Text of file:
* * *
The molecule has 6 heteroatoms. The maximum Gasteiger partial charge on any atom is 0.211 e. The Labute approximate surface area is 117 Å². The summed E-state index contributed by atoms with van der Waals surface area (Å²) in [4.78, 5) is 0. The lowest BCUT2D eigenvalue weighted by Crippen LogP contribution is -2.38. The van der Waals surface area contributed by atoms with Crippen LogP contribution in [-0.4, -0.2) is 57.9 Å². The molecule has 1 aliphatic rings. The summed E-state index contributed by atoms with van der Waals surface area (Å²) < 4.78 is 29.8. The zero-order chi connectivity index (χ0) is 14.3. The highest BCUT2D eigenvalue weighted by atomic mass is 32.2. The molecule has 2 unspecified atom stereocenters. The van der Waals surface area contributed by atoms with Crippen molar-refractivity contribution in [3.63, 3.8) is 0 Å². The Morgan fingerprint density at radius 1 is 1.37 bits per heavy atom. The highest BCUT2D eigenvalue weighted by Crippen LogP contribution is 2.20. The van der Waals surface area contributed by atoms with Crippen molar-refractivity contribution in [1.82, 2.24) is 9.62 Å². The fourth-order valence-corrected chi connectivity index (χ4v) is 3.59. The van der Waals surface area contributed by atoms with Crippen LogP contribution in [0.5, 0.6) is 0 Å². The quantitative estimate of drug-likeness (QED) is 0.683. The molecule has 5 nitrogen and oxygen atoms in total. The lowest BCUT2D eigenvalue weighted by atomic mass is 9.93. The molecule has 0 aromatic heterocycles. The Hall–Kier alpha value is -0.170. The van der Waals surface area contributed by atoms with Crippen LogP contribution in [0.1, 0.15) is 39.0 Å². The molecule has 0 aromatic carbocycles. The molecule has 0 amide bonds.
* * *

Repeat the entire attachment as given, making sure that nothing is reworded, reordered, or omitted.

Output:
The molecule has 6 heteroatoms. The maximum Gasteiger partial charge on any atom is 0.211 e. The Labute approximate surface area is 117 Å². The summed E-state index contributed by atoms with van der Waals surface area (Å²) in [4.78, 5) is 0. The lowest BCUT2D eigenvalue weighted by Crippen LogP contribution is -2.38. The van der Waals surface area contributed by atoms with Crippen LogP contribution in [-0.4, -0.2) is 57.9 Å². The molecule has 1 aliphatic rings. The summed E-state index contributed by atoms with van der Waals surface area (Å²) < 4.78 is 29.8. The zero-order chi connectivity index (χ0) is 14.3. The highest BCUT2D eigenvalue weighted by atomic mass is 32.2. The molecule has 2 unspecified atom stereocenters. The van der Waals surface area contributed by atoms with Crippen molar-refractivity contribution in [3.63, 3.8) is 0 Å². The Morgan fingerprint density at radius 1 is 1.37 bits per heavy atom. The highest BCUT2D eigenvalue weighted by Crippen LogP contribution is 2.20. The van der Waals surface area contributed by atoms with Crippen molar-refractivity contribution in [1.82, 2.24) is 9.62 Å². The fourth-order valence-corrected chi connectivity index (χ4v) is 3.59. The van der Waals surface area contributed by atoms with Crippen LogP contribution in [0.5, 0.6) is 0 Å². The quantitative estimate of drug-likeness (QED) is 0.683. The molecule has 5 nitrogen and oxygen atoms in total. The lowest BCUT2D eigenvalue weighted by atomic mass is 9.93. The molecule has 0 aromatic heterocycles. The Hall–Kier alpha value is -0.170. The van der Waals surface area contributed by atoms with Crippen LogP contribution in [0.1, 0.15) is 39.0 Å². The molecule has 0 aromatic carbocycles. The molecule has 0 amide bonds.